The Minister of Fisheries, Oceans and the Canadian Coast Guard, the Honourable Jonathan Wilkinson, was at the University of British Columbia on International Women’s Day and met with the Women in Science group where he spoke of the importance of celebrating women and girls in underrepresented fields, especially science, technology, engineering, and math (STEM) and heard from their experience.
The Government of Canada is committed to taking action to protect endangered marine mammals, including three priority species: the Southern Resident Killer Whale, the North Atlantic Right Whale and the St. Lawrence Estuary Beluga. In the Whale Science for Tomorrow initiative, Fisheries and Oceans Canada and Natural Sciences and Engineering Research Council of Canada are partnering to provide $2.9 million in funding to Canadian universities for scientific research on these whale populations, strengthening knowledge to support decision-making, conservation and recovery efforts. This initiative will draw on the knowledge and experience of marine mammal experts and support three major research projects at Dalhousie University, the University of British Columbia and the Université du Québec à Montréal. This investment will support approximately 24 jobs in the next two to four years.
Canada’s whales are iconic and breathtaking animals that are a vital part of our marine ecosystems. They are treasured by Canadians, hold significant cultural value for Indigenous and coastal communities, and boost local economies that rely on tourism. The Government of Canada is committed both to conserving whales and to strengthening our economy. We are taking action in collaboration with three Canadian universities to better understand the pressures facing endangered whales and to protect them from further harm.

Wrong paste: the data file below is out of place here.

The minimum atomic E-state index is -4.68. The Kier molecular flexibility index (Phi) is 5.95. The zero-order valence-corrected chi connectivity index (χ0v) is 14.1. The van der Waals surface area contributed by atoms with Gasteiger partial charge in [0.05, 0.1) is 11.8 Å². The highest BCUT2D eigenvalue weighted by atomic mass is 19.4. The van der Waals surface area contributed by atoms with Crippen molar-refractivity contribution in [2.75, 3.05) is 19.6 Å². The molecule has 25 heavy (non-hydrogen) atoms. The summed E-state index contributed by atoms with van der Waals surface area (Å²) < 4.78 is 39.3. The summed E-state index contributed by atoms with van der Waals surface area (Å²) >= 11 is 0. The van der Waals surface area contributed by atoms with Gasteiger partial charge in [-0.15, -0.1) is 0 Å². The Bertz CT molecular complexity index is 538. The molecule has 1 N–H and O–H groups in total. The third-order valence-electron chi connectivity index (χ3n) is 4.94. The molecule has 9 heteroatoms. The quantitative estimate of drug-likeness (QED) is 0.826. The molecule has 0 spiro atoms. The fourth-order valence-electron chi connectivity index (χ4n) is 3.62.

St. John’s, Newfoundland and Labrador – The Member of Parliament for Avalon, Ken McDonald, on behalf of the Minister of Fisheries, Oceans and the Canadian Coast Guard, the Honourable Jonathan Wilkinson, along with the Newfoundland and Labrador Minister of Tourism, Culture, Industry and Innovation, the Honourable Christopher Mitchelmore, will make an announcement related to the Fisheries and Aquaculture Clean Technology Adoption Program in St. John’s, NL.
Ocean observation is important to understanding how our oceans are changing and predicting how our coasts and fisheries are affected by those changes. Increasing the availability and sharing of ocean science and data ensures Canadians can safely navigate through our coastal waters, maintain our coastal economy, and build resilient coastal infrastructure.
Canada’s coastal areas are vital to the livelihood of countless Indigenous and coastal communities. They are home to culturally and economically important fisheries, attract tourism and recreation, and allow the import and export of goods through responsible shipping. Under the Oceans Protection Plan, Fisheries and Oceans Canada is working with Indigenous and coastal communities, in addition to regional stakeholders, to develop and implement a Coastal Environmental Baseline Program.